University of Hertfordshire

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Original languageEnglish
PublisherUniversity of Hertfordshire
Publication statusPublished - 1997

Publication series

NameUH Computer Science Technical Report
PublisherUniversity of Hertfordshire
Volume304

Abstract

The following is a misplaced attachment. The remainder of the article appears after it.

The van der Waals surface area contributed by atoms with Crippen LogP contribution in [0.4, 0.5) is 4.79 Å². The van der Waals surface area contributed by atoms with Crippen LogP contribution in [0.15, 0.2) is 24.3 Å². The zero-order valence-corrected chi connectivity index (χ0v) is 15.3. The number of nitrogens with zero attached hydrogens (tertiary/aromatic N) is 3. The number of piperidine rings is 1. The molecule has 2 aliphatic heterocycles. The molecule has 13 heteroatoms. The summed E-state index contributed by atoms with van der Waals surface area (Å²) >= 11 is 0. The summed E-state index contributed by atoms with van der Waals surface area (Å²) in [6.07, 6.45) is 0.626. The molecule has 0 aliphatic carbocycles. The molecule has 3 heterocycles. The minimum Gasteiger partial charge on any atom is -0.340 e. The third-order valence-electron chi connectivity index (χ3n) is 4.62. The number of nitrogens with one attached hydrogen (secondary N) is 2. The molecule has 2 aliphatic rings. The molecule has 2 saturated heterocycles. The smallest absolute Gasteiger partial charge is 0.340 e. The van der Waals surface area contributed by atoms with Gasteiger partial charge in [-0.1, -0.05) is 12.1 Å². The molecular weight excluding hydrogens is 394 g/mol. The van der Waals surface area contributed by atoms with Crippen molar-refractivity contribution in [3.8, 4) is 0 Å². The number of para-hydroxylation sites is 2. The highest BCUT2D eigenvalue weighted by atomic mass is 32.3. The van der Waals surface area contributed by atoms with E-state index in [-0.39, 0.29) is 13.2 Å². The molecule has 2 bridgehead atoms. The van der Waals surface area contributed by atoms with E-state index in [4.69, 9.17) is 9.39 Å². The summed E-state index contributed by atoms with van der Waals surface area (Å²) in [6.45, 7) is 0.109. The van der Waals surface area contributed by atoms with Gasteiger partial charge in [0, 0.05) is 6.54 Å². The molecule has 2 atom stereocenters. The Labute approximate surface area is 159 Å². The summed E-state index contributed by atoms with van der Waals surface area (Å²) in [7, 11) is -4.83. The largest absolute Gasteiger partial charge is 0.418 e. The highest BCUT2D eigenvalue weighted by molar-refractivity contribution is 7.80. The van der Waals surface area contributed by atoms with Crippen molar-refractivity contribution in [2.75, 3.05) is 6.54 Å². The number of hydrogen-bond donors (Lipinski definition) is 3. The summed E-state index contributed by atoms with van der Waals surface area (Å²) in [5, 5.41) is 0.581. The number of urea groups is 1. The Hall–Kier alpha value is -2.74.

The entire history of software engineering informs us that failure to interpret or reason correctly with software specifications causes developers to make incorrect development decisions which can lead to the introduction of faults or anomalies in software systems. Most key development decisions are usually made at the early system specification stage of a software project and developers do not receive feedback on their accuracy until near its completion. Software metrics are generally aimed at the coding or testing stages of development, however, when the repercussions of erroneous work have already been incurred. This paper presents a tentative model for predicting those parts of formal specifications which are most likely to admit erroneous inferences, in order that potential sources of human error may be reduced. The empirical data populating the model was generated during a series of cognitive experiments aimed at identifying linguistic properties of the Z notation which are prone to admit non-logical reasoning errors and biases in trained users.

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